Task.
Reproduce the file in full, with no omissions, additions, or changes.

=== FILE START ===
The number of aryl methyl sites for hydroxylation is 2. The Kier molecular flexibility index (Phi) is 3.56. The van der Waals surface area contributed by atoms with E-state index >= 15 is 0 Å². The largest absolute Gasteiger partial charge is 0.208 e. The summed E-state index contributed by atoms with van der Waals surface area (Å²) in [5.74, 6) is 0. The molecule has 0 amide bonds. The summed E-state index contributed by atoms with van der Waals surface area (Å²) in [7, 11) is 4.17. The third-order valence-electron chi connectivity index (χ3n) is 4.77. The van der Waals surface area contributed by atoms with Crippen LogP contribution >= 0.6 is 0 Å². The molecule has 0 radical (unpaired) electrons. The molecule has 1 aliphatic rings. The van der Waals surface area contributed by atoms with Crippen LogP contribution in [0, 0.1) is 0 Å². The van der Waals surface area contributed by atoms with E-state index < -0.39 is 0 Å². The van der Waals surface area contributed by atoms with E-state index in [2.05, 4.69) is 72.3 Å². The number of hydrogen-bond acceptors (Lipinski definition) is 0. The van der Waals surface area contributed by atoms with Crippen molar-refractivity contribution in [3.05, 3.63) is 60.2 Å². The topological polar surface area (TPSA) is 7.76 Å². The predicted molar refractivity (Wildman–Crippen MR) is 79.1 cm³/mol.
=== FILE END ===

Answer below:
The number of aryl methyl sites for hydroxylation is 2. The Kier molecular flexibility index (Phi) is 3.56. The van der Waals surface area contributed by atoms with E-state index >= 15 is 0 Å². The largest absolute Gasteiger partial charge is 0.208 e. The summed E-state index contributed by atoms with van der Waals surface area (Å²) in [5.74, 6) is 0. The molecule has 0 amide bonds. The summed E-state index contributed by atoms with van der Waals surface area (Å²) in [7, 11) is 4.17. The third-order valence-electron chi connectivity index (χ3n) is 4.77. The van der Waals surface area contributed by atoms with Crippen LogP contribution >= 0.6 is 0 Å². The molecule has 0 radical (unpaired) electrons. The molecule has 1 aliphatic rings. The van der Waals surface area contributed by atoms with Crippen LogP contribution in [0, 0.1) is 0 Å². The van der Waals surface area contributed by atoms with E-state index < -0.39 is 0 Å². The van der Waals surface area contributed by atoms with E-state index in [2.05, 4.69) is 72.3 Å². The number of hydrogen-bond acceptors (Lipinski definition) is 0. The van der Waals surface area contributed by atoms with Crippen molar-refractivity contribution in [3.05, 3.63) is 60.2 Å². The topological polar surface area (TPSA) is 7.76 Å². The predicted molar refractivity (Wildman–Crippen MR) is 79.1 cm³/mol.